Backers of gay marriage in New Jersey are calling on lawmakers to approve a gay marriage bill before Governor Jon Corzine leaves office in mid-January.

Corzine lost his bid for a second term as leader of the Garden State to Republican Chris Christie on Tuesday. During the campaign, Corzine promised the gay community if reelected he would push through – and sign – a gay marriage bill in the Legislature. Despite the loss, gay activists are pressuring lawmakers to approve the bill.

On Wednesday, Garden State Equality, the state's largest gay rights advocate, released a 60-second television commercial urging lawmakers to act on gay marriage.

“There's a new urgency since Christie was elected” on Tuesday, Steven Goldstein, the group's chairman, told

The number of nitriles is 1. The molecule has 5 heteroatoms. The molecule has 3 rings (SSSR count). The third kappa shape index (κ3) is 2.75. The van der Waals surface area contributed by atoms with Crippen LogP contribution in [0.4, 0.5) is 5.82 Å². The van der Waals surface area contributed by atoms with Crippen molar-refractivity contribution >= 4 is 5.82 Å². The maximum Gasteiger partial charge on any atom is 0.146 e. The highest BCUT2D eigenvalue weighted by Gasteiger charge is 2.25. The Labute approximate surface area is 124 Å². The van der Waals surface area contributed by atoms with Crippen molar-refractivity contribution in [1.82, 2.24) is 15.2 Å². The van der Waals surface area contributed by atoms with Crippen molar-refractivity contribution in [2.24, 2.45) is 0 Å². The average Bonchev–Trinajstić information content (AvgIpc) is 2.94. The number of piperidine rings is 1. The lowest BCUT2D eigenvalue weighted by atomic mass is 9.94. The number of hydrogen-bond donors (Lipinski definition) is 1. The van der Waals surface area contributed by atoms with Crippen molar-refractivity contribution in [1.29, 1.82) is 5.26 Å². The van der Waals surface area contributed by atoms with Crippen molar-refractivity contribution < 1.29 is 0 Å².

The bill is expected to be introduced by Assemblyman Reed Gusciora, a Democrat from the Borough of Princeton. Democrats hold a slim majority in both chambers of the Legislature.

Results from Tuesday's election, however, might dampen enthusiasm for the plan which has been simmering for months. In Maine, voters disagreed with lawmakers and “vetoed” a gay marriage law signed into law in the spring. Gay marriage foes in New York successfully ousted Dede Scozzafava, a moderate Republican who supports gay marriage, off the Republican ticket in the 23rd Congressional District. And in New Jersey, Christie's win over Corzine could be interpreted as a rejection of gay marriage.

Christie, an opponent of gay marriage, warned that if Corzine signed a gay marriage bill during a lame-duck session, he would back an effort to put a gay marriage ban into the state's constitution once in office.

Corzine's allegiance to gay marriage supporters is also in question. The former U.S. senator publicly opposed gay marriage as recently as 2007.